More Studies, Faster Forecasting Needed To Fight Flash #Drought, Says Paper — KUNC

Drought impacted corn. Water stress can lead to insufficient water supply for cities, agriculture, and vegetation. Dry vegetation may facilitate the propagation and increase the risk of wildfires.

From KUNC (Noah Glick):

Researchers in our region are arguing for new models to better plan for a recent climate phenomenon: flash droughts. According to a new paper published in the journal Nature Climate Change, these events present new challenges for climate predictors.

Angie Pendergrass is a scientist with the National Center for Atmospheric Research in Boulder, Colorado and a co-author of the paper. She said current models are better at measuring long-term drought effects.

“There needs to be a faster timeframe that we monitor, [to] say where we are and what’s happening,” said Pendergrass. “Instead of every week, that needs to happen perhaps every few days.”

Flash droughts are short-term climate events where an area will experience a sudden and rapid escalation of drought conditions. Pendergrass said that can have big impacts on arid regions, like the Mountain West, which has some of the driest states in the nation…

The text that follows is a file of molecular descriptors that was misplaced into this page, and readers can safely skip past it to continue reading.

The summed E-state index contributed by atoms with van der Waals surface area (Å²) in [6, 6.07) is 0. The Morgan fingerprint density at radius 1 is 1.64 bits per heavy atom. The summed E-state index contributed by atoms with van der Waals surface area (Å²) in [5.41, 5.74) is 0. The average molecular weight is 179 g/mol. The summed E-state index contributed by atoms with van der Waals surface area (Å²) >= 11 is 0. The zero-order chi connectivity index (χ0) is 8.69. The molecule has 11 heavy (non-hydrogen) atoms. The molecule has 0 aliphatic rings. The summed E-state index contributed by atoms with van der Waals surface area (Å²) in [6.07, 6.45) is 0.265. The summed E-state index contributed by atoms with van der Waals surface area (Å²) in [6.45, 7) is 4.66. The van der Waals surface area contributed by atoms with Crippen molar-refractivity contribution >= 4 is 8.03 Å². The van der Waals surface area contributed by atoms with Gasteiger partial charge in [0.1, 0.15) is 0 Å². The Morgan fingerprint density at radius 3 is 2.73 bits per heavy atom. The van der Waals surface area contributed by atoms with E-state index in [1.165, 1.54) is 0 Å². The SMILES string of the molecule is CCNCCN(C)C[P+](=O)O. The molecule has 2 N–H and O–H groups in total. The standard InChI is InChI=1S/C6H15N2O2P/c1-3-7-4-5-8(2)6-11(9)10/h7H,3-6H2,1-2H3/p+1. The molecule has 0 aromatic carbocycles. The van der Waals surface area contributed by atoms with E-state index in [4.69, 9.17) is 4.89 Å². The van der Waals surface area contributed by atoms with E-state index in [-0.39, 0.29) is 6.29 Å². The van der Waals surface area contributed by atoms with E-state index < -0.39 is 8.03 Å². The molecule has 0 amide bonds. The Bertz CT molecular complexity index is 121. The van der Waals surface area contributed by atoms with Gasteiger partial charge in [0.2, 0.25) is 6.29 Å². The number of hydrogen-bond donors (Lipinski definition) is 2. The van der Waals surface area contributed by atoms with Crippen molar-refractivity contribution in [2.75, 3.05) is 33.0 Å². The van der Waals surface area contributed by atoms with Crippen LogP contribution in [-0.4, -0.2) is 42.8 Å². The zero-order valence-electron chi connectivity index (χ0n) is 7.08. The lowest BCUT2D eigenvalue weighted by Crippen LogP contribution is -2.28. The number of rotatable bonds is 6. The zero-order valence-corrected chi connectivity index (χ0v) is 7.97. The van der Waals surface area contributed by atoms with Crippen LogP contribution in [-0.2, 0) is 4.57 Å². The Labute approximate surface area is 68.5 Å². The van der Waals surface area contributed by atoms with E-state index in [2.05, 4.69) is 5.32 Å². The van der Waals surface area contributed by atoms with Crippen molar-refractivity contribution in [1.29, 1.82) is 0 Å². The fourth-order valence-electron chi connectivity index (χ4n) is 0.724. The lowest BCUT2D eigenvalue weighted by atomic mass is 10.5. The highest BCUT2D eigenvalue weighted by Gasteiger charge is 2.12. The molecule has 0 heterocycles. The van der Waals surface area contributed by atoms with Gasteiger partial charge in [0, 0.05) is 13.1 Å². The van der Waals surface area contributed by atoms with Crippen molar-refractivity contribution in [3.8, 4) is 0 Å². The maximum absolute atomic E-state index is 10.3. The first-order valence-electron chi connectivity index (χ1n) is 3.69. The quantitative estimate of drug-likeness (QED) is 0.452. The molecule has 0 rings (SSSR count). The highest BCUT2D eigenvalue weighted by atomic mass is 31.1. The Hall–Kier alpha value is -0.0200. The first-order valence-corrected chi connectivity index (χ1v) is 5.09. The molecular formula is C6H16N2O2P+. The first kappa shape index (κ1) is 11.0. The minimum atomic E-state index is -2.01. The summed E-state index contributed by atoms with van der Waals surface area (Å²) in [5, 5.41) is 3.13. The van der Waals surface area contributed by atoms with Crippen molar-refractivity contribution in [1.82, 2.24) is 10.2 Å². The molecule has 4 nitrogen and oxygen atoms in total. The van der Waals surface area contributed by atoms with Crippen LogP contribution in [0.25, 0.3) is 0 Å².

“If you’re already starting out from a state that’s a little bit dry and then suddenly things get a lot drier, it can cause problems in other situations, too,” Pendergrass said.

Those problems range from agriculture concerns to water management and energy production.

“A flash drought could deplete reservoirs, affecting both water availability and hydropower generation capacity in places like the southwest United States, where water is highly managed,” the paper stated.

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